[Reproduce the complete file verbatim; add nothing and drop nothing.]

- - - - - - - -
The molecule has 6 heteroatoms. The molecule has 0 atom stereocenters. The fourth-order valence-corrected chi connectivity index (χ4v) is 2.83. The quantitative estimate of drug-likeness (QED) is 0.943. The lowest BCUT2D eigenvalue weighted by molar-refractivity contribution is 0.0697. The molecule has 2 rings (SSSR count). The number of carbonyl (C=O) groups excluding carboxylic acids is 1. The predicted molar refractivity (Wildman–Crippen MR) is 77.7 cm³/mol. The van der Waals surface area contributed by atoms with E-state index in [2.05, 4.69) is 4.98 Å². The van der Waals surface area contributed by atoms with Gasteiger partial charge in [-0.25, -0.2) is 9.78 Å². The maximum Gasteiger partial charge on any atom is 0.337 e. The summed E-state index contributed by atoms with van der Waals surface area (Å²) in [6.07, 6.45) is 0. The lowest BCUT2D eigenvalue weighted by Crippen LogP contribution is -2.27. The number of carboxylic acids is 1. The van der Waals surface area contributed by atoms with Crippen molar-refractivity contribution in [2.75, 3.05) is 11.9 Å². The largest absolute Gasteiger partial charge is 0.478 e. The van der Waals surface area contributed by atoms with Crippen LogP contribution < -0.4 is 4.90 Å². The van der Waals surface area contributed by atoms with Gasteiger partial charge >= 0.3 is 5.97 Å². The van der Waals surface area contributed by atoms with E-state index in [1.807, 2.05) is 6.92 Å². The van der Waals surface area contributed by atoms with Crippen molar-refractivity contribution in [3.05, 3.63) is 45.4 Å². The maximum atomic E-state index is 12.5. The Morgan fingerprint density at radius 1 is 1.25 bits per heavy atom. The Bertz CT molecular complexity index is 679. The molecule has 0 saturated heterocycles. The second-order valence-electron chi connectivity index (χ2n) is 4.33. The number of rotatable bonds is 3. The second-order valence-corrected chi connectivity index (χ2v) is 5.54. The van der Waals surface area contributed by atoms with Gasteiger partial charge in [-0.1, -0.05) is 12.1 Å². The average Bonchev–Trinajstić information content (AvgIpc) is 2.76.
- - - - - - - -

The molecule has 6 heteroatoms. The molecule has 0 atom stereocenters. The fourth-order valence-corrected chi connectivity index (χ4v) is 2.83. The quantitative estimate of drug-likeness (QED) is 0.943. The lowest BCUT2D eigenvalue weighted by molar-refractivity contribution is 0.0697. The molecule has 2 rings (SSSR count). The number of carbonyl (C=O) groups excluding carboxylic acids is 1. The predicted molar refractivity (Wildman–Crippen MR) is 77.7 cm³/mol. The van der Waals surface area contributed by atoms with E-state index in [2.05, 4.69) is 4.98 Å². The van der Waals surface area contributed by atoms with Gasteiger partial charge in [-0.25, -0.2) is 9.78 Å². The maximum Gasteiger partial charge on any atom is 0.337 e. The summed E-state index contributed by atoms with van der Waals surface area (Å²) in [6.07, 6.45) is 0. The lowest BCUT2D eigenvalue weighted by Crippen LogP contribution is -2.27. The number of carboxylic acids is 1. The van der Waals surface area contributed by atoms with Crippen molar-refractivity contribution in [2.75, 3.05) is 11.9 Å². The largest absolute Gasteiger partial charge is 0.478 e. The van der Waals surface area contributed by atoms with Crippen LogP contribution < -0.4 is 4.90 Å². The van der Waals surface area contributed by atoms with Gasteiger partial charge >= 0.3 is 5.97 Å². The van der Waals surface area contributed by atoms with E-state index in [1.807, 2.05) is 6.92 Å². The van der Waals surface area contributed by atoms with Crippen molar-refractivity contribution in [3.05, 3.63) is 45.4 Å². The maximum atomic E-state index is 12.5. The Morgan fingerprint density at radius 1 is 1.25 bits per heavy atom. The Bertz CT molecular complexity index is 679. The molecule has 0 saturated heterocycles. The second-order valence-electron chi connectivity index (χ2n) is 4.33. The number of rotatable bonds is 3. The second-order valence-corrected chi connectivity index (χ2v) is 5.54. The van der Waals surface area contributed by atoms with Gasteiger partial charge in [-0.1, -0.05) is 12.1 Å². The average Bonchev–Trinajstić information content (AvgIpc) is 2.76.